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Lambing Season Kit

Another lambing season is a wrap! We are delighted to have four new Southdown Babydoll Lambs on the farm, and always relieved when another birthing season passes without any drama. In fact, Libby's delivery of her twins was about the easiest lambing or kidding I've ever witnessed.

We do a few things to ensure a good lambing season.

The first step is always the health of our ewes, starting with regular health checks, only breeding with an excellent body score, access to good pasture and good hay, and the addition of grain to their diet approximately a month before kidding. Our ewes also have free access to salt and sheep minerals, good genetics, and are generally spoiled rotten. When it comes to breeding, your odds of a trouble-free season increase exponentially if you start with a healthy ewe.

However, things can still go wrong, so we keep a lambing kit on hand in case of problems. Some of the items in our lambing kit include:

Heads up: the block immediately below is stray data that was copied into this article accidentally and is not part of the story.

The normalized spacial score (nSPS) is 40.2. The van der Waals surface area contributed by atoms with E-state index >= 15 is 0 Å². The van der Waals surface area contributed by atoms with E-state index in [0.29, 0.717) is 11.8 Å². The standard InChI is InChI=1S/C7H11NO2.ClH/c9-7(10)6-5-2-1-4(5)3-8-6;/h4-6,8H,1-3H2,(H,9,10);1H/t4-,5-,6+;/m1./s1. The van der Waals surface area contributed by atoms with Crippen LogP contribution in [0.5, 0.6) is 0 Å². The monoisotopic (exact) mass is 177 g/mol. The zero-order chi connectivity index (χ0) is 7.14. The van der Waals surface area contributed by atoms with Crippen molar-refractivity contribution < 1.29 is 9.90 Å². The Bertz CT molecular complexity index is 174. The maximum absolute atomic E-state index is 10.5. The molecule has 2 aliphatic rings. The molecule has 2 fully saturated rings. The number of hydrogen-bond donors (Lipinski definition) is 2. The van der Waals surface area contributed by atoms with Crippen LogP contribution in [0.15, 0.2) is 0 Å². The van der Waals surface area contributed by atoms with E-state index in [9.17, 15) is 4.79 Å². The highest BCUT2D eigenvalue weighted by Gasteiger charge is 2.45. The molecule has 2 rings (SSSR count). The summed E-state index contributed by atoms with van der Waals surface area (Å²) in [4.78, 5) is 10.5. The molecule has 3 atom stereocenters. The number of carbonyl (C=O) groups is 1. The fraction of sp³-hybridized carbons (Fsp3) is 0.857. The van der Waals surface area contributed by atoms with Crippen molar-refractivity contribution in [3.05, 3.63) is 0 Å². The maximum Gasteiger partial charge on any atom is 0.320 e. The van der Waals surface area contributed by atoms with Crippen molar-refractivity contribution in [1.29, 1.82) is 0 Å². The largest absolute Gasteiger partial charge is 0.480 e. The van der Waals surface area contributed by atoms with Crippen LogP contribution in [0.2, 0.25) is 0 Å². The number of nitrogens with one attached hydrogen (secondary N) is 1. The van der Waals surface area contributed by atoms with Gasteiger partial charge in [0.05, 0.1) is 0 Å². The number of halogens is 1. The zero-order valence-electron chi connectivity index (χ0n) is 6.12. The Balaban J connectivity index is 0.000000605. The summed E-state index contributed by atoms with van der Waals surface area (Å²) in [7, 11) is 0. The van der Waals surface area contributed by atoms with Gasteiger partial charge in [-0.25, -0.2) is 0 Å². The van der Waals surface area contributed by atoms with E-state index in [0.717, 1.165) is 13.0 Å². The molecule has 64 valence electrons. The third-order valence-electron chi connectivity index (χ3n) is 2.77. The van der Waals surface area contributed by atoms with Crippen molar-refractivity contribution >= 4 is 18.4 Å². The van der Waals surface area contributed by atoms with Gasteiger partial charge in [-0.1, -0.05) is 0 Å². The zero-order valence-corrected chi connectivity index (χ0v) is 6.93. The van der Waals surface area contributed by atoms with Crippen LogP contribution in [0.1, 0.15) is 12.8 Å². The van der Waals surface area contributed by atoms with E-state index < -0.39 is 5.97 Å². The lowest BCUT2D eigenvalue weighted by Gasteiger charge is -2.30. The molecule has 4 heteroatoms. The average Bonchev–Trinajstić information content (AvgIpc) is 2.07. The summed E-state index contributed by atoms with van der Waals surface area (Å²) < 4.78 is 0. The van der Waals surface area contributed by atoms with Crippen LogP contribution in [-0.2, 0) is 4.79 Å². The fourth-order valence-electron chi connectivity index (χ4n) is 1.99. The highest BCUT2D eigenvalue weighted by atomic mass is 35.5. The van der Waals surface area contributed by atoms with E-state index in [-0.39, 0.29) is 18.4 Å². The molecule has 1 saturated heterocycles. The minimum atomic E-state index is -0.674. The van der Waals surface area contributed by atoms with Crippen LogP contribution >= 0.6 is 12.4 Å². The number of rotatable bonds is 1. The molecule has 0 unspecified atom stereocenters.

Nutri-Drench, Vitamin B, Selenium gel, Probiotic paste -- all for health boosts to be administered in different situations. These are mostly used if either mother or lamb seem not be not thriving, struggling to gain/regain energy, etc. They are often a quick fix we can offer while we wait for a vet to come and determine the exact issue.

Snare - for pulling lambs if necessary.

Lube - for aiding in delivery.

Nipples/Bottles & Formula - in case the lamb has trouble latching on or the mother rejects him. We keep both a colostrum formula for the first 24 hours and a regular formula. If possible, it is always best to milk the mother instead of using formula.

Scissors - for clipping the umbilical cord.

Iodine & small cups - for sterilizing the umbilical cord. You need a cup or container small enough to fit under the lamb and fully dip the cord.

Gloves - in case you need to help in the delivery,

Towels - for helping clean up lambs after they are delivered. I avoid aiding in clean up unless the mother has several lambs/kids, or is not interested in cleaning her lambs. It's always best to let the mother do it so she can fully bond.

In addition the most important thing is to have your vet's number on speed dial - they can come out in an emergency, or talk you through a situation on the phone. Always have a good vet that you trust lined up before kidding or lambing season arrives!

Now it's time to watch these little darlings grow. They will be headed to new homes around 10 weeks of age, and we will start getting ready for lambing season 2024!

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